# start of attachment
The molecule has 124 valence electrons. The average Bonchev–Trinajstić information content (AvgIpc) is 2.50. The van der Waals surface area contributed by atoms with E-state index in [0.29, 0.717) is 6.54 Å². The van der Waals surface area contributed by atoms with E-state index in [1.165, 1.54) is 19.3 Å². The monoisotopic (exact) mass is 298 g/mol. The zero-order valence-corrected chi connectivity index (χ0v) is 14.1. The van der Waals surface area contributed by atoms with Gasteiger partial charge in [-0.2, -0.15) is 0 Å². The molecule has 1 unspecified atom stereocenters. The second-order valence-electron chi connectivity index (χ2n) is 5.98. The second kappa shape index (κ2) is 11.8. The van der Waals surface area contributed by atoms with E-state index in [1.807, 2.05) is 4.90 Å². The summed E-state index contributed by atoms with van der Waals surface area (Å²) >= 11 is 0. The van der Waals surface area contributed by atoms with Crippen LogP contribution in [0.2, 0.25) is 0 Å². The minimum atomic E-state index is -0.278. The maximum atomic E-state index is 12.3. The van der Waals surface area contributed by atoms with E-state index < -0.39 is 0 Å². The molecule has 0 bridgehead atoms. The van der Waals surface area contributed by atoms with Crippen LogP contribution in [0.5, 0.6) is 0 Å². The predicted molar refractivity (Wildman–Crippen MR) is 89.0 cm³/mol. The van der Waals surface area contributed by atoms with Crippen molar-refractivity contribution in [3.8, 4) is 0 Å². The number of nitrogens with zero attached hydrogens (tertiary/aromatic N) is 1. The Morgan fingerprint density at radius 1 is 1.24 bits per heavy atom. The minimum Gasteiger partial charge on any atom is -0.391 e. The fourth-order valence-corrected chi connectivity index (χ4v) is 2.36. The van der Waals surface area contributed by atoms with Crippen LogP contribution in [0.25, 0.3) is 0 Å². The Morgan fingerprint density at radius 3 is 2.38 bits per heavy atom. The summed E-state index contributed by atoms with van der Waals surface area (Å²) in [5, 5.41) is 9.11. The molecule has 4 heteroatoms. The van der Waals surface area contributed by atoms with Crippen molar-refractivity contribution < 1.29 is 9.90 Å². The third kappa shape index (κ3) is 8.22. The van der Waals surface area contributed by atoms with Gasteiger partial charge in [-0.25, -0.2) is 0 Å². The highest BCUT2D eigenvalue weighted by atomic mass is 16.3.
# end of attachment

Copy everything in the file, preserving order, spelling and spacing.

The molecule has 124 valence electrons. The average Bonchev–Trinajstić information content (AvgIpc) is 2.50. The van der Waals surface area contributed by atoms with E-state index in [0.29, 0.717) is 6.54 Å². The van der Waals surface area contributed by atoms with E-state index in [1.165, 1.54) is 19.3 Å². The monoisotopic (exact) mass is 298 g/mol. The zero-order valence-corrected chi connectivity index (χ0v) is 14.1. The van der Waals surface area contributed by atoms with Gasteiger partial charge in [-0.2, -0.15) is 0 Å². The molecule has 1 unspecified atom stereocenters. The second-order valence-electron chi connectivity index (χ2n) is 5.98. The second kappa shape index (κ2) is 11.8. The van der Waals surface area contributed by atoms with E-state index in [1.807, 2.05) is 4.90 Å². The summed E-state index contributed by atoms with van der Waals surface area (Å²) >= 11 is 0. The van der Waals surface area contributed by atoms with Crippen LogP contribution in [0.2, 0.25) is 0 Å². The minimum atomic E-state index is -0.278. The maximum atomic E-state index is 12.3. The van der Waals surface area contributed by atoms with E-state index < -0.39 is 0 Å². The molecule has 0 bridgehead atoms. The van der Waals surface area contributed by atoms with Crippen LogP contribution in [0.5, 0.6) is 0 Å². The predicted molar refractivity (Wildman–Crippen MR) is 89.0 cm³/mol. The van der Waals surface area contributed by atoms with Crippen molar-refractivity contribution in [3.8, 4) is 0 Å². The number of nitrogens with zero attached hydrogens (tertiary/aromatic N) is 1. The Morgan fingerprint density at radius 1 is 1.24 bits per heavy atom. The minimum Gasteiger partial charge on any atom is -0.391 e. The fourth-order valence-corrected chi connectivity index (χ4v) is 2.36. The van der Waals surface area contributed by atoms with Crippen LogP contribution in [0.25, 0.3) is 0 Å². The Morgan fingerprint density at radius 3 is 2.38 bits per heavy atom. The summed E-state index contributed by atoms with van der Waals surface area (Å²) in [5, 5.41) is 9.11. The molecule has 4 heteroatoms. The van der Waals surface area contributed by atoms with Crippen molar-refractivity contribution < 1.29 is 9.90 Å². The third kappa shape index (κ3) is 8.22. The van der Waals surface area contributed by atoms with Gasteiger partial charge in [-0.25, -0.2) is 0 Å². The highest BCUT2D eigenvalue weighted by atomic mass is 16.3.